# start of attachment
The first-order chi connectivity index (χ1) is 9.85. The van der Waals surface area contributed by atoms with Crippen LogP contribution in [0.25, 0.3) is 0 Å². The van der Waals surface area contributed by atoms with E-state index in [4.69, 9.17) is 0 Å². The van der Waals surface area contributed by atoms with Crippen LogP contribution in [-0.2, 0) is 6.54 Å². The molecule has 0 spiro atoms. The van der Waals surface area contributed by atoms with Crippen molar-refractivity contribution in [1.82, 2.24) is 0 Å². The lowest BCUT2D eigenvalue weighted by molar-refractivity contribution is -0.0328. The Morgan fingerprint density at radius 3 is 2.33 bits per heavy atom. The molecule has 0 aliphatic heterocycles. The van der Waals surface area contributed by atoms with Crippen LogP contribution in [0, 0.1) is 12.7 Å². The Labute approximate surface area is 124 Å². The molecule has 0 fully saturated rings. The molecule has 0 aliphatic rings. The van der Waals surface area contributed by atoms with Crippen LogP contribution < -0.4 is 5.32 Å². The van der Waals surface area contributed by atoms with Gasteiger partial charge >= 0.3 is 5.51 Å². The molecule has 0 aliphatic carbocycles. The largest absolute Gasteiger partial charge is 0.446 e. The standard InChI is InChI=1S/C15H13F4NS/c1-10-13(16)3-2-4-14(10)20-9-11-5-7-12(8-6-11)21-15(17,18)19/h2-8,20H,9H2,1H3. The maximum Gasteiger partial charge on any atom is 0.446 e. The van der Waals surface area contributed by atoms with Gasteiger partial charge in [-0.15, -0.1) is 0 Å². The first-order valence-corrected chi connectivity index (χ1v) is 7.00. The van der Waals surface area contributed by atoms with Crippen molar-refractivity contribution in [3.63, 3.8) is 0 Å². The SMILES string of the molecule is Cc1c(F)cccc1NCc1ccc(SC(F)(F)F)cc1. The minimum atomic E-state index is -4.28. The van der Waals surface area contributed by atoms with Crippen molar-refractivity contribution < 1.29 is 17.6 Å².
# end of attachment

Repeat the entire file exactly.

The first-order chi connectivity index (χ1) is 9.85. The van der Waals surface area contributed by atoms with Crippen LogP contribution in [0.25, 0.3) is 0 Å². The van der Waals surface area contributed by atoms with E-state index in [4.69, 9.17) is 0 Å². The van der Waals surface area contributed by atoms with Crippen LogP contribution in [-0.2, 0) is 6.54 Å². The molecule has 0 spiro atoms. The van der Waals surface area contributed by atoms with Crippen molar-refractivity contribution in [1.82, 2.24) is 0 Å². The lowest BCUT2D eigenvalue weighted by molar-refractivity contribution is -0.0328. The Morgan fingerprint density at radius 3 is 2.33 bits per heavy atom. The molecule has 0 aliphatic heterocycles. The van der Waals surface area contributed by atoms with Crippen LogP contribution in [0, 0.1) is 12.7 Å². The Labute approximate surface area is 124 Å². The molecule has 0 fully saturated rings. The molecule has 0 aliphatic rings. The van der Waals surface area contributed by atoms with Crippen LogP contribution < -0.4 is 5.32 Å². The van der Waals surface area contributed by atoms with Gasteiger partial charge >= 0.3 is 5.51 Å². The molecule has 0 aliphatic carbocycles. The largest absolute Gasteiger partial charge is 0.446 e. The standard InChI is InChI=1S/C15H13F4NS/c1-10-13(16)3-2-4-14(10)20-9-11-5-7-12(8-6-11)21-15(17,18)19/h2-8,20H,9H2,1H3. The maximum Gasteiger partial charge on any atom is 0.446 e. The van der Waals surface area contributed by atoms with Gasteiger partial charge in [-0.15, -0.1) is 0 Å². The first-order valence-corrected chi connectivity index (χ1v) is 7.00. The van der Waals surface area contributed by atoms with Crippen molar-refractivity contribution in [3.63, 3.8) is 0 Å². The SMILES string of the molecule is Cc1c(F)cccc1NCc1ccc(SC(F)(F)F)cc1. The minimum atomic E-state index is -4.28. The van der Waals surface area contributed by atoms with Crippen molar-refractivity contribution < 1.29 is 17.6 Å².